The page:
Bio - Adria Di Maria

Allow me to introduce myself, Adria Di Maria, and the exciting world of Para-equestrian dressage, a sport which has been developing over the past 25 years. Athletes are classified according to their level of disability and compete on a national and international level. I contracted Polio in 1955, and as a result have significant weakness in both of my legs.

My goal is simple: I plan on being the best challenged rider I can be. This means being not only a member of our proud US Para-equestrian Team, but also a respected and contributing member of the community. As a Para-equestrian competitor, I hope to become an ambassador for the disabled athlete and to the world community in the specialty of Para Dressage at the Paralympics in 2012/ England.


Sunday, August 23, 2009

This is a wonderful glimpse into the world of equestrian competition....enjoy!

European Para-Equestrian Dressage Championships: We Must Go Forward
by Mary Jordan

This has been somewhat of a puzzling and frustrating day. It was the official start of the show, and they first do what they call the FEI Jog, where each horse is presented to a Ground Jury panel for veterinary inspection to see that it is fit enough to compete. What happens is that you jog the horse past the judges on foot. I was supposed to go second to last at 12:57 p.m. since they go in alphabetical order and the United States was last, before the host country of Norway.

We got Bantu out to lunge him briefly (light exercise) at 11 a.m. and then the officials immediately wanted us to go in the ring for the jog. I had to run and change clothes (you have to dress up for this thing) and we all made it to the ring on time. Paulien ran with the stallion, but the Ground Jury said he needed to be re-inspected because they thought he moved suspiciously (slightly lame they said on the front left foot.)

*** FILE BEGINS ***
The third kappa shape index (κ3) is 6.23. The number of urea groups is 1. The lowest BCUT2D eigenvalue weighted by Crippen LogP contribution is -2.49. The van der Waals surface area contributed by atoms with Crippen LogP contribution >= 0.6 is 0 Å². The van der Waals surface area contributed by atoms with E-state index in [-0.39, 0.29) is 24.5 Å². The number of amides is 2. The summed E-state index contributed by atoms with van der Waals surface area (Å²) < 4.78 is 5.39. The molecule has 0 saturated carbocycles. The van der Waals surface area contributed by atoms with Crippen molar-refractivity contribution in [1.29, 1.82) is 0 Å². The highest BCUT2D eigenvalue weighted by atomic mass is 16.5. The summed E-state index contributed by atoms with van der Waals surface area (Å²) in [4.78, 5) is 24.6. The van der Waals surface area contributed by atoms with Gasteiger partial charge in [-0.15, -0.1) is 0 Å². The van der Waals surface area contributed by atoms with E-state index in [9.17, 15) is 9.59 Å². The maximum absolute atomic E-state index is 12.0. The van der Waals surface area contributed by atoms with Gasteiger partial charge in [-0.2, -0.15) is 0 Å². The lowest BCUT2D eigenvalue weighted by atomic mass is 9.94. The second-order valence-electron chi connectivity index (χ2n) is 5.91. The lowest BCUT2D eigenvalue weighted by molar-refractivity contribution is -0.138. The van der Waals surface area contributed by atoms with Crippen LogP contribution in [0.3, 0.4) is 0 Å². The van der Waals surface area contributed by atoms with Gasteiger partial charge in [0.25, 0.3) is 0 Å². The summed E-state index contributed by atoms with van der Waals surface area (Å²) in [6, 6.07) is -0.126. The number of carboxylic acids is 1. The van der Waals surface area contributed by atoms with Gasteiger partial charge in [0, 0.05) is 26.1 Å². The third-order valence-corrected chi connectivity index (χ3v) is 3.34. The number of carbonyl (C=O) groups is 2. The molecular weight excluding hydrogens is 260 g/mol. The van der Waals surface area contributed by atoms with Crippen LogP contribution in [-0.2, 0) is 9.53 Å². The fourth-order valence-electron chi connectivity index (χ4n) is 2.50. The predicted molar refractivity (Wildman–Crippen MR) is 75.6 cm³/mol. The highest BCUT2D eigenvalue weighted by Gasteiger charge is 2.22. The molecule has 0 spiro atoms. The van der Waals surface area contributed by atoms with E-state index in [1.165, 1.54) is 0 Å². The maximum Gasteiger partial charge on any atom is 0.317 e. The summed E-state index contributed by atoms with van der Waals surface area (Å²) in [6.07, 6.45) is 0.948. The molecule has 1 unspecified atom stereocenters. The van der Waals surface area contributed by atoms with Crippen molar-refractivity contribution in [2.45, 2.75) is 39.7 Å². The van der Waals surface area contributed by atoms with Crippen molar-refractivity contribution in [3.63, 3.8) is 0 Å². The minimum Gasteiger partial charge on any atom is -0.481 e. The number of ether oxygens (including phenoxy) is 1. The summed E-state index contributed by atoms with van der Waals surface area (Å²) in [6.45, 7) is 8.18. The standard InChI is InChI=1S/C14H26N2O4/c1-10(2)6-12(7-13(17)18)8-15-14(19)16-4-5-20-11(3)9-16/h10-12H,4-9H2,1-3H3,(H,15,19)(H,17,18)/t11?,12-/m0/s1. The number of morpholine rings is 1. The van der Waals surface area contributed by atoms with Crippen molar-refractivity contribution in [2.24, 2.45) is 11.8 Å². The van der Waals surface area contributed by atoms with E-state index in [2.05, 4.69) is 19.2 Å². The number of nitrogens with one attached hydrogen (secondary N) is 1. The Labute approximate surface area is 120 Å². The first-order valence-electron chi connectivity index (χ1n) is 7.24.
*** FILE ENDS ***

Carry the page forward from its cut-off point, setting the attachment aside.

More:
So we were escorted to a separate area to meet with an attending veterinarian. After jogging the horse back and forth in the parking lot three times the vet said the horse looked fine and that we were all set to go back to the ring to be re-inspected.

So we went back into the ring for the second jog and once again they paused...and did not clear us. They told us to come back for a re-inspection (the third one!) tomorrow morning at 7 a.m.!

It was all very strange. All of the sudden we are in a state of limbo after three weeks of diligent and well-monitored training. The thought that I had come all of this way and sacrificed a great deal to be here...and then not be allowed to was surreal. Especially since there were conflicting opinions between the vets and the general consensus the horse looked sound.

Thankfully, the Performance Director of the British Federation came up to me with a generous offer to help, offering the services of their team veterinarian and physical therapist. He could see very little wrong with the horse, other than him being perhaps a little stiff from traveling 23 hours by car and ferry to get here.